[W]ill Trump really cease to matter in November? After all, no human being loves the spotlight more, and he’s chased after media attention since he was a young man. Being the nominee of a major party is a dream job for him, because it means people will hang on his every word. Even if he loses badly in November, Trump will likely cling to his status as the strangest “party elder” ever—and convert it into new, attention-grabbing and lucrative projects. He has indicated, for one thing, that he wants to monetize his ability to generate attention with his controversial views by creating Trump TV (whatever the election results). Don’t scoff: Sarah Palin was number two on a losing ticket in 2008 and embarrassed herself spectacularly in the process, but she still commanded millions of followers when the election was over—enough, in fact, that she became a precursor to Trump in her merger of politics and reality shows, as well as one of his key surrogates.
Donald Trump will not go gentle into that good night. Nor will he curse the dying of the light. Instead he’ll keep pursuing the klieg lights of the media circus, and through his televised antics continue to dominate the political conversation on the Republican side. He’ll be helped by his unusually loyal and rabid fan base. As Trump rightly said, even shooting someone in broad daylight on 5th Avenue wouldn’t warn them away. In order to maintain that fan base, Trump is, based on past precedent, likely to nurture a stabbed-in-the-back myth against the Republican and media “elites” if he loses.
It looks less and less likely he'll actually win the election, but he'll be around for many years poisoning the debate. Good work, Republicans.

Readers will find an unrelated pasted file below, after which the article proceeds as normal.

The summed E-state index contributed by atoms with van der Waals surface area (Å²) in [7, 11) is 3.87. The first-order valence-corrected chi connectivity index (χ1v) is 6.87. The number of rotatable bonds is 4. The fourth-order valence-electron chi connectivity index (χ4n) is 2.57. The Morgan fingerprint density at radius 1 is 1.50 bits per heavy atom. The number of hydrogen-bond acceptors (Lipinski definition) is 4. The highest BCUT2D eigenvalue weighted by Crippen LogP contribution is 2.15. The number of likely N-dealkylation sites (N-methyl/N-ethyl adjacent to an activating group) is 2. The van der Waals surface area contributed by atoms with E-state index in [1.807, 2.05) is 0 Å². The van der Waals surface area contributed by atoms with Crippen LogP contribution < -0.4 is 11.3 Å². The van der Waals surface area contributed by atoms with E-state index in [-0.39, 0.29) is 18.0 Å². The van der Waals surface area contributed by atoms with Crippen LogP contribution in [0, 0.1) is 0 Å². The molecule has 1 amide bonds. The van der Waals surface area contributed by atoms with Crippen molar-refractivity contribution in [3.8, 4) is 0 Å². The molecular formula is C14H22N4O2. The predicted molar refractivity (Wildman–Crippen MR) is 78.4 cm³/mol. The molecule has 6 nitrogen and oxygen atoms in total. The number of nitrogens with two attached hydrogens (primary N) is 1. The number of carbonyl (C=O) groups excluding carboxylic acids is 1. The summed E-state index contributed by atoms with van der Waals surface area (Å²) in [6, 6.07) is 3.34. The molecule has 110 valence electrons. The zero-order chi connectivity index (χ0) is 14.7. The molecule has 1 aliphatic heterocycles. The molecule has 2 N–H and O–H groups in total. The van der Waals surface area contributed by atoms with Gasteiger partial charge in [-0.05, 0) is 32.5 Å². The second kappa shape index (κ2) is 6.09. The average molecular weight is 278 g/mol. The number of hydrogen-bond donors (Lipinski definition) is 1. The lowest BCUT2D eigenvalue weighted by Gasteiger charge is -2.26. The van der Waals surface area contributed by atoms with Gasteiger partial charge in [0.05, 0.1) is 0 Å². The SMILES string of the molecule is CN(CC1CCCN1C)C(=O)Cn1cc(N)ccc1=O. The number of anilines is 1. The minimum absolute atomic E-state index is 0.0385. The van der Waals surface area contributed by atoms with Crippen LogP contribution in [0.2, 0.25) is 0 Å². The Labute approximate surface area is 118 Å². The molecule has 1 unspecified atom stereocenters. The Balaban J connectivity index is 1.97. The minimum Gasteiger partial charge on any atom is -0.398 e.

You guessed it:
Trump’s complete lack of experience in public office ought to provide him with the opportunity, which most novice candidates have, for a clean-slate résumé. Instead, he is already waist-deep in stench. Trump has not merely intermingled campaigning with his business interests; the two are one and the same. His entire political career seems to be an outgrowth of his efforts to build his personal brand, which Trump has endlessly used the campaign as a platform to promote. He has devoted speeches to attacking the judge in the fraud suit against his “university,” instructed surrogates to do the same, and promised to relaunch the enterprise if elected. He celebratedthe Brexit vote, which drove down the value of the pound, as helpful for driving visitors to his Scottish golf course. This sort of behavior is not anappearance of a conflict of interest but the definition of one.
Trump appears to be genuinely unaware, even at the conceptual level, that his business interests might complicate his ability to govern in the public interest. During the primary, when a debate moderator asked if he would put his holdings in a blind trust, Trump comically replied that he would, while defining a “blind trust” to mean his children would run his business for him, which is the opposite of a blind trust. Even if Trump wanted to distance himself from his business interests, the nature of his holdings would make it virtually impossible, as The Wall Street Journal explains today. A traditionally rich person could place their wealth in third-party hands without knowing what they were invested in; Trump’s business is his personal brand, making divestment impossible.
Fortunately, despite most pro-Trump voters not caring one way or the other about his corruption, millions of unaffiliated voters do. Here's hoping they care enough.
Once again, here's a list of news items I haven't fully digested but want to when I have a few free minutes:
There's another major story that I'm following, about which I'll post in a few minutes.
Richard North Patterson, writing in Huffington Post, outlines one more time how Donald Trump's obvious personality disorder disqualifies him from political office of any kind:
There is only one organizing principle which makes sense of his wildly oscillating utterances and behavior - the clinical definition of narcissistic personality disorder.
The Mayo Clinic describes it as “a mental disorder in which people have an inflated sense of their own importance, a deep need for admiration and a lack of empathy for others.” This is bad enough in selecting a spouse or a friend. But when applied to a prospective president, the symptoms are disqualifying.